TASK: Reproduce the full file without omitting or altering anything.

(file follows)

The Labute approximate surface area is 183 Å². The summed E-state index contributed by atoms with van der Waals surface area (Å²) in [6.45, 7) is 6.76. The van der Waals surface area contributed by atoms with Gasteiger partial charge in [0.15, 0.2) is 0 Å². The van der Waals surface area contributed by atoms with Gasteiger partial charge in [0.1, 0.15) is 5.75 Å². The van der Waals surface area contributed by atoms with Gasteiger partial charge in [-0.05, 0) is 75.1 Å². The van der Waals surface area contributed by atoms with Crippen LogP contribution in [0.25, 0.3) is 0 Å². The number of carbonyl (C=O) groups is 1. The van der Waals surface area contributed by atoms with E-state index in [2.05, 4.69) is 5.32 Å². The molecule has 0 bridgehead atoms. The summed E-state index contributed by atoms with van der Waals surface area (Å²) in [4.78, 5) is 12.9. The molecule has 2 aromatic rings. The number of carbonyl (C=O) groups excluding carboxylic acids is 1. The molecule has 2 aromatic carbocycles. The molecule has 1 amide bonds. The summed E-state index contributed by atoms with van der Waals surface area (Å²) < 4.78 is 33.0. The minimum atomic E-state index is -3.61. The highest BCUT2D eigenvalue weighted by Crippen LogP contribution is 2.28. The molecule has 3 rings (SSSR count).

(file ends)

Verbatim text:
The Labute approximate surface area is 183 Å². The summed E-state index contributed by atoms with van der Waals surface area (Å²) in [6.45, 7) is 6.76. The van der Waals surface area contributed by atoms with Gasteiger partial charge in [0.15, 0.2) is 0 Å². The van der Waals surface area contributed by atoms with Gasteiger partial charge in [0.1, 0.15) is 5.75 Å². The van der Waals surface area contributed by atoms with Gasteiger partial charge in [-0.05, 0) is 75.1 Å². The van der Waals surface area contributed by atoms with Crippen LogP contribution in [0.25, 0.3) is 0 Å². The number of carbonyl (C=O) groups is 1. The van der Waals surface area contributed by atoms with E-state index in [2.05, 4.69) is 5.32 Å². The molecule has 0 bridgehead atoms. The summed E-state index contributed by atoms with van der Waals surface area (Å²) in [4.78, 5) is 12.9. The molecule has 2 aromatic rings. The number of carbonyl (C=O) groups excluding carboxylic acids is 1. The molecule has 2 aromatic carbocycles. The molecule has 1 amide bonds. The summed E-state index contributed by atoms with van der Waals surface area (Å²) < 4.78 is 33.0. The minimum atomic E-state index is -3.61. The highest BCUT2D eigenvalue weighted by Crippen LogP contribution is 2.28. The molecule has 3 rings (SSSR count).